The age of Internet restrictions in Turkey
Senior officials from Turkey and the EU will meet at a summit in Varna on March 26, hoping to move toward normalizing relations after nearly two years of tension. Although expectations for a breakthrough on key issues like visa liberalization, upgrading the customs union, and reviving Ankara’s accession process are low, it is still important that the two sides are continuing to engage, listen to each other and more importantly continue to working together on mainly transactional matters.
However, the core of the Ankara-Brussels relationship is much wider and deeper. It’s based on Turkey’s accession process and therefore on its performance in meeting the criteria cited in the acquis communautaire of the EU. As a candidate country in negotiations to join the EU as a full member, Turkey’s progress in meeting necessary requirements has long been observed and reported by the European Commission.
The Commission’s next “progress report” will be released in April, just a few weeks after the Varna Summit on March 26. It would be no exaggeration to predict that the upcoming report will not only illustrate how the democratic achievements of the country over the last two decades have been tarnished in recent years. It will also shape the future format of the Turkey-EU relationship.
Diplomatic sources in Ankara predict that the report, which will be based on developments that took place in 2017, will herald an unpromising future for Turkey’s accession process (if of course the government still even has such an agenda).
Although senior government officials often underline the need for Turkey to return to a reformist agenda to avoid further ruining the country’s image in the world, their actions are hardly in line their words.
If they were, they would have refrained from controversial legislation introducing new restrictions on use of the Internet in Turkey. The law regulating video and audio broadcasts online was approved in the Turkish Parliament on March 21 with the majority votes of the ruling Justice and Development Party (AKP) and its political ally the Nationalist Movement Party (MHP).
As a result of the law, service providers planning to publish broadcasts on the Internet must get a broadcast license and transmission authorization from the Radio and Television Supreme Council (RTÜK). In the absence of a license, a magistrate judge will be able to rule to deny access to specific content within 24 hours following a complaint from the RTÜK. If the judge decides that the content is illegal then only access to the specific content will be blocked, rather than access to the entire broadcasting website.
One dissenting member of the RTÜK, İlhan Taşcı, believes the law is a new tool to impose censorship on Internet broadcasting and control the entire online environment in Turkey. “Will the RTÜK consider broadcasting of a public event through Facebook, YouTube or Twitter a personal broadcast? Or will it impose sanctions on the broadcaster through this law? Today there are a number of personal broadcasters with tens of thousands of viewers in what can be called the ‘alternative media,’” he said.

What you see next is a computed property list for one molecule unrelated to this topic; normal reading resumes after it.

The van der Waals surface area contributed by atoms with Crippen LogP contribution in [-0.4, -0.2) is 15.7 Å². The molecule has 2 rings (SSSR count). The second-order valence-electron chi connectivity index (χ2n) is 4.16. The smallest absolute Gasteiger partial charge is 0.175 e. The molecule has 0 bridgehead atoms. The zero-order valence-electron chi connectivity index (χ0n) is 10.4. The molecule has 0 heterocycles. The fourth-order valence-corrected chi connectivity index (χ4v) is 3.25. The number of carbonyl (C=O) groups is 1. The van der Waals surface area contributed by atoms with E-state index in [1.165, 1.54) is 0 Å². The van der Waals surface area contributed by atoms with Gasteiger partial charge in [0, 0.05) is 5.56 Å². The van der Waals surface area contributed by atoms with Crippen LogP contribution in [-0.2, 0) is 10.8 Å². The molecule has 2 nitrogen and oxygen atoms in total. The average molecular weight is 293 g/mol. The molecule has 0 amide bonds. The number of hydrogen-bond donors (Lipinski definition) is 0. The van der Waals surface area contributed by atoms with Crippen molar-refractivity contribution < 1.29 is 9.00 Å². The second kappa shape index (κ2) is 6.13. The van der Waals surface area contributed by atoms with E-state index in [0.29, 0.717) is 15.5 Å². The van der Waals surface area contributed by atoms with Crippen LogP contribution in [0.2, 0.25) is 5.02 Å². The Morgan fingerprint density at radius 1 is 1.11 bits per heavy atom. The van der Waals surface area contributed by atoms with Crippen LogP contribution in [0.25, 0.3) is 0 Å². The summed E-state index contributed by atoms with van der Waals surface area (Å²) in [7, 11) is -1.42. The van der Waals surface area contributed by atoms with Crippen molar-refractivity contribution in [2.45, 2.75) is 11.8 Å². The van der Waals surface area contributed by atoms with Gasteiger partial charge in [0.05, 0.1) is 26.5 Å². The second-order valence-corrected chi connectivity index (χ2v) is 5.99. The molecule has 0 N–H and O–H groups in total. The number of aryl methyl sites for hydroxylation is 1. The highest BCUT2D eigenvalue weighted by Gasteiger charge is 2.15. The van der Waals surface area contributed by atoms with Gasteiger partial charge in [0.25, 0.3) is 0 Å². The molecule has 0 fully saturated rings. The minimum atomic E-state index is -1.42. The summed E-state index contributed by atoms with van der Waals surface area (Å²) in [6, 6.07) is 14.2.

Taşcı, a member of the watchdog from the main opposition Republican People’s Party (CHP), says the main objective behind the law is to bring the Internet environment under control.
“Censorship can be imposed on an already aired broadcast. What’s more, the RTÜK may reject any application from a media organ for an online broadcasting license in the event that it has fails to pass a ‘security investigation.’ The RTÜK therefore now has the authority to censor even before the airing of the broadcast,” he said.
Considering the fact that Wikipedia is still banned in Turkey, while Twitter and YouTube have also faced temporary shutdowns in the past, the authorities now in the hands of the RTÜK look sure lead to future restrictions on freedom of expression.
Professor Yaman Akdeniz of Bilgi University penned a useful analysis of the drafted version of the law, outlining the following potential outcomes:
- The new “licensing model” endangers any platform or website with audio-visual content, as well as on-demand media services transmissions capability, whether based in Turkey or elsewhere. Its aim is to affect audiences in Turkey in both Turkish and other languages, even if the broadcast does not originate in Turkey and takes the form of commercial communication. This means every alternative news provider, including all Internet media services, will be subject to licensing, including the independent Medyascope TV and Evrensel WebTV among others.
- What’s more, every Turkish media service provider with Internet media services operating from outside Turkey will be subject to licensing. Every foreign media service provider with a Turkish service - such as the BBC, Voice of America and DW (Deutsche Welle) - will be subject to this new provision. Every foreign media service provider with “commercial communications broadcasting” addressed to audiences in Turkey - even if the broadcast language is not Turkish - including the likes of Netflix and CNN International, could be subject to licensing.
- The licensing model is also likely to cover video sharing platforms such as YouTube and Vimeo, as article 29/A (1) and (4) of the law covers presentation of on demand media services exclusively via the Internet. Although it could be argued that YouTube and Vimeo are not “video on demand platform providers,” the definition of an “on demand media service” in Law No. 6112 includes a catalogue of programs selected by users. Any YouTube channel could end up being considered within this context.
It can clearly be seen that this new legislation constitutes yet another worrying step taken by the government, curbing fundamental freedoms and censoring online expression.